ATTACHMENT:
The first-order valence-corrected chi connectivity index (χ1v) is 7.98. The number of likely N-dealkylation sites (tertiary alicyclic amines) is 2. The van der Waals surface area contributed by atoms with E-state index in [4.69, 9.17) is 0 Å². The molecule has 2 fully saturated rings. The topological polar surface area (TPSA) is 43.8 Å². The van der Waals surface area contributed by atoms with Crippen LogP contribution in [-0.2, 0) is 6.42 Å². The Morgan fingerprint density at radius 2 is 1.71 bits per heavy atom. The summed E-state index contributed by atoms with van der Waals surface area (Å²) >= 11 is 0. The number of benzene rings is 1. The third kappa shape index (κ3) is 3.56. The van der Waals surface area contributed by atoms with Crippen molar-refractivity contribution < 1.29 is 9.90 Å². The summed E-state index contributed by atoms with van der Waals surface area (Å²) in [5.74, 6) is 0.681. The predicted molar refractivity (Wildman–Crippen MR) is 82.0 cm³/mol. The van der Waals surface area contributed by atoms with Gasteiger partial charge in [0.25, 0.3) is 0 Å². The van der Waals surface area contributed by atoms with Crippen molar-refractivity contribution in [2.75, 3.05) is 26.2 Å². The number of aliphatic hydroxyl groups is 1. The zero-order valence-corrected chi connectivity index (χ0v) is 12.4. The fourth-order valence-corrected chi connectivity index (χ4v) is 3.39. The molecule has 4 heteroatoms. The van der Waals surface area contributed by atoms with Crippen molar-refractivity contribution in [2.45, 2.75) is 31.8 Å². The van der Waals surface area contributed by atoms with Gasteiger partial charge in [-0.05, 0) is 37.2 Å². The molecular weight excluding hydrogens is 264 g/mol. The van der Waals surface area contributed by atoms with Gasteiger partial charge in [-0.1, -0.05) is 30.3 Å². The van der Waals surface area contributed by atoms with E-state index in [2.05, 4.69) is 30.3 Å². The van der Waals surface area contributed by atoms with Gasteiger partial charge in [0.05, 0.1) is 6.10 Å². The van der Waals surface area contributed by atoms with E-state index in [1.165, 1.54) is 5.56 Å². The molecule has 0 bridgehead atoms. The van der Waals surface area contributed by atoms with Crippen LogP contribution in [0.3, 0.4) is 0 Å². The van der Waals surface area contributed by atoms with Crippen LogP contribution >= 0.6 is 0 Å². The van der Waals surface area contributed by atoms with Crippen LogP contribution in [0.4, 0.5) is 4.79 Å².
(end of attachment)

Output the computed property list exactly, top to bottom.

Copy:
The first-order valence-corrected chi connectivity index (χ1v) is 7.98. The number of likely N-dealkylation sites (tertiary alicyclic amines) is 2. The van der Waals surface area contributed by atoms with E-state index in [4.69, 9.17) is 0 Å². The molecule has 2 fully saturated rings. The topological polar surface area (TPSA) is 43.8 Å². The van der Waals surface area contributed by atoms with Crippen LogP contribution in [-0.2, 0) is 6.42 Å². The Morgan fingerprint density at radius 2 is 1.71 bits per heavy atom. The summed E-state index contributed by atoms with van der Waals surface area (Å²) >= 11 is 0. The number of benzene rings is 1. The third kappa shape index (κ3) is 3.56. The van der Waals surface area contributed by atoms with Crippen molar-refractivity contribution < 1.29 is 9.90 Å². The summed E-state index contributed by atoms with van der Waals surface area (Å²) in [5.74, 6) is 0.681. The predicted molar refractivity (Wildman–Crippen MR) is 82.0 cm³/mol. The van der Waals surface area contributed by atoms with Gasteiger partial charge in [0.25, 0.3) is 0 Å². The van der Waals surface area contributed by atoms with Crippen molar-refractivity contribution in [2.75, 3.05) is 26.2 Å². The number of aliphatic hydroxyl groups is 1. The zero-order valence-corrected chi connectivity index (χ0v) is 12.4. The fourth-order valence-corrected chi connectivity index (χ4v) is 3.39. The molecule has 4 heteroatoms. The van der Waals surface area contributed by atoms with Crippen molar-refractivity contribution in [2.45, 2.75) is 31.8 Å². The van der Waals surface area contributed by atoms with Gasteiger partial charge in [-0.05, 0) is 37.2 Å². The molecular weight excluding hydrogens is 264 g/mol. The van der Waals surface area contributed by atoms with Gasteiger partial charge in [-0.1, -0.05) is 30.3 Å². The van der Waals surface area contributed by atoms with E-state index in [2.05, 4.69) is 30.3 Å². The van der Waals surface area contributed by atoms with Gasteiger partial charge in [0.05, 0.1) is 6.10 Å². The van der Waals surface area contributed by atoms with E-state index in [1.165, 1.54) is 5.56 Å². The molecule has 0 bridgehead atoms. The van der Waals surface area contributed by atoms with Crippen LogP contribution in [0.3, 0.4) is 0 Å². The van der Waals surface area contributed by atoms with Crippen LogP contribution >= 0.6 is 0 Å². The van der Waals surface area contributed by atoms with Crippen LogP contribution in [0.4, 0.5) is 4.79 Å².